There is likely not a single horror fan out there that isn’t familiar with The Purge film franchise. In case there are any stragglers that somehow missed the films, they center on a government program where for twelve hours one night a year all crime, including murder, is legal. The franchise has hit some bumps along the way when trying to decide if it wants to make a political statement or simply show exciting carnage, but it’s hard to deny these films have done well. With four lucrative films as notches on the Blumhouse Productions belt, now Blumhouse has come together with the USA network to release a 10-episode television event. The series brings back writer James DeMonaco, who also penned the film scripts, with Jason Blum as executive producer.

THE PURGE TV series focuses on that 12-hour event and follows the lives of several individuals. Each of them comes from a variety of backgrounds, social classes, and they have differing views on Purge night. In the first episode, we are introduced to a middle-class couple going to a Purge night party to make a business deal, an ex-marine trying to find his sister who has joined a bizarre cult, and a successful business woman forced to work on Purge night. A majority of the first episode focuses on the hours leading up to Purge night, allowing viewers to get to know the characters and become invested in them before they are thrown into the chaos we all know is coming.

As the show moves into the second and third episode, Purge night has begun. The show follows each of the main characters as they navigate through this hellish night while weaving in flashback scenes. These flashbacks offer some background on the characters and context to help explain their actions. Episode 2 primarily focuses these flashbacks on Jane, the businesswoman, while episode 3 focuses a bit more on ex-marine Miguel and his sister, Penelope. It is clear the first few episodes concentrate more on developing the characters and revealing new and shocking things about them. Episode 2 even introduces a strange new masked character we know little about. By the end of episode 3, we don’t know much more about the masked man, but we learn just enough to have our interest piqued.

THE PURGE focuses a lot on the psychology behind each character while also throwing them into typical Purge-like insanity. The show also has a lot of the same visual qualities of the films. Fans still get the crazy masks and costumes worn by those who participate on Purge night. There is also a lot of colorful neon lighting used to give an eerie brightness to the night. The show is really stunning to look at between the creepy masks, almost 80’s-style neon lighting, and some great cinematography.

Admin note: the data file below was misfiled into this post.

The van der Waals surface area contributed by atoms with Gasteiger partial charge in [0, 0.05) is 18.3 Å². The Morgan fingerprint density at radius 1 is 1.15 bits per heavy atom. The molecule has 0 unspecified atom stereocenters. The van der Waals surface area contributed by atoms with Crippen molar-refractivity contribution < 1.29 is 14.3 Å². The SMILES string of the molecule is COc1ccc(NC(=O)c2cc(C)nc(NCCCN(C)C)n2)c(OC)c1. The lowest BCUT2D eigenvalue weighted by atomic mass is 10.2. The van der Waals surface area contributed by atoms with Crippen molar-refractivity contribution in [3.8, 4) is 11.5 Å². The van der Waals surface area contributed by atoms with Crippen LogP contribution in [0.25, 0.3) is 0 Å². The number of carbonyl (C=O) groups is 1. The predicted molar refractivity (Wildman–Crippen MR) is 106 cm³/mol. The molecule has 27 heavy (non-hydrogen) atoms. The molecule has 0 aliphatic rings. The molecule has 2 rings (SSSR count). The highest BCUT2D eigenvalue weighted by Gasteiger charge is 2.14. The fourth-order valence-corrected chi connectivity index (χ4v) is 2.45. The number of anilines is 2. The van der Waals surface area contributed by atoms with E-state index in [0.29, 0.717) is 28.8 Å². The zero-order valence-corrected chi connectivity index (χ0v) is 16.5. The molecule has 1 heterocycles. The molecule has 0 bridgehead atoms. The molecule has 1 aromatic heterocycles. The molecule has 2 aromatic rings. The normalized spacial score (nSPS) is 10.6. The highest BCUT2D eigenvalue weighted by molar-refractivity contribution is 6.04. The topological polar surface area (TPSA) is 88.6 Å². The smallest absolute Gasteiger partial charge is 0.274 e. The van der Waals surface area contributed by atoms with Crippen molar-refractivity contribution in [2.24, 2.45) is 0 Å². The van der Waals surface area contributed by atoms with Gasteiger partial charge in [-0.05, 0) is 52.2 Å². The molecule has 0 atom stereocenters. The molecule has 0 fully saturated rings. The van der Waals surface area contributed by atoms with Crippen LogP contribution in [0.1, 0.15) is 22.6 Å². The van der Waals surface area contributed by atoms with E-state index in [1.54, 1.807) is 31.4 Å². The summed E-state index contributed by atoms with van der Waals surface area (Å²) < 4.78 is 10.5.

By the end of the first three episodes, I felt invested in the characters. The leads all give compelling performances including Gabriel Chavarria (War for the Planet of the Apes), Hannah Emily Anderson (Jigsaw), Amanda Warren (Roman J. Israel, Esq.), and Colin Woodell (Unfriended: Dark Web). Each of them is convincing in their roles and they make viewers want to learn more as the layers are peeled back. Fans will also likely recognize a few familiar faces such as Fiona Dourif (Cult of Chucky) as the cult leader who seems to have ulterior motives, William Baldwin (Flatliners) as Jane’s creepy boss, and Reed Diamond (Wayward Pines) as the rich NFFA member hosting the Purge party.

In some ways just in the first three episodes, THE PURGE improves upon some of the issues with the films. There is more character development, the characters are more complex, and there seems to be a better balance between plot, politics, and violence. The showrunners clearly expect viewers to have seen the film franchise by referencing acronyms such as NFFA (New Founding Fathers of America) and OMF (Original Martyr Family), but it is simple to navigate even if you haven’t seen the films. The first three episodes of THE PURGE give a strong start to the television event. These episodes will hook viewers and make them stick around to see how events will play out, and who will survive Purge night.

THE PURGE begins Tuesday, September 4th at 10/9c on USA Networks.

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Molly Henery

Molly has been writing about horror films for various outlets since 2015. In November 2018 Molly earned an MA in professional creative writing, which she plans to use to write her own horror fiction and horror film screenplays. When she's not writing, Molly enjoys spending time with her husband and numerous fur babies. Be sure to follow her on Twitter (@BloggingBanshee) and Instagram (@blogging.banshee).
Molly Henery
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